The last stop on your night-time tuk-tuk tour could well be Chinatown, which you’ll recognise as you approach by the large Chinese-style arch at the main entrance to the area. Chinese merchants settled here in the 1780s and Chinatown is still home to a large Chinese community with its own culture and traditions. Something of a foodie’s paradise, Chinatown is the perfect place for sampling some new flavors – the desserts from the street vendors here are especially renowned, so spend a bit of time enjoying a taste of China in Thailand!

Rounding off your tuk-tuk tour in Bangkok

When your tuk-tuk tour is over, you’ll usually make your own way back to your accommodation, although some tour companies will drop you off at your hotel if you’ve made arrangements beforehand. Of course, the night may still be young, and you’ll certainly find plenty to keep you occupied if you decide to explore into the early hours. Some of Bangkok’s best restaurants can be found in Chinatown, while bars and nightclubs are plentiful throughout the city but especially in the areas of Sukhumvit and Sathorn. If you want to party all night, head to Royal City Avenue, or RCA for short, which is lined with nightclubs. Koh San road is also very famous night spot among the young backpacking budget crowd. Alternatively, enjoy a cultural show and dinner somewhere like Siam Niramit – a complex containing a theatre, restaurant, miniature Thai village and gift shop. The theatre is home to the world’s highest stage and puts on productions that include real elephants and other animals.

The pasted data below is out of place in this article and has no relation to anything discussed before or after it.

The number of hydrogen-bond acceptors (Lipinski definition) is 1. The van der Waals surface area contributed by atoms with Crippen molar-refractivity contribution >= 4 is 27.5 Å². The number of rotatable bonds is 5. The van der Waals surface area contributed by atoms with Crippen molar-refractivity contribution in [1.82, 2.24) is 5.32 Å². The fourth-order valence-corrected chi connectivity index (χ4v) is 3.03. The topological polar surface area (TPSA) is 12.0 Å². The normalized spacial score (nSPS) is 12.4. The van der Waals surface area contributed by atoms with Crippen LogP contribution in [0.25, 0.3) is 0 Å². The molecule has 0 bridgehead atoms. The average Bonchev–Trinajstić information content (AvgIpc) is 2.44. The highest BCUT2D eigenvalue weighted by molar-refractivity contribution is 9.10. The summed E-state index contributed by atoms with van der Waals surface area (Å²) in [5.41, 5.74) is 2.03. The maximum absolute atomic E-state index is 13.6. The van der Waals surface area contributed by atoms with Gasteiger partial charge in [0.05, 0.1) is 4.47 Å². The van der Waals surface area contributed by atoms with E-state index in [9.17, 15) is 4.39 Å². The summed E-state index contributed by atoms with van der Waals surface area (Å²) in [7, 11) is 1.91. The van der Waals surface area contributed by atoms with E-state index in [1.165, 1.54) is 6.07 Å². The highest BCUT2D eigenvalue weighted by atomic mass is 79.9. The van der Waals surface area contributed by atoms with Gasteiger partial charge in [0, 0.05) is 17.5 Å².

Whether you choose a daytime tuk-tuk tour or decide to explore under the cover of darkness, you’ll see some of Bangkok’s best bits in the space of several hours. For the best experience, look for a reputable tour company recommended by others. There are various different tours to choose from, including temple tuk-tuk tours and alternatives designed to highlight the best places to eat in the city, so don’t make a rushed decision – take your time picking something that suits you for an unforgettable experience when you visit Thailand.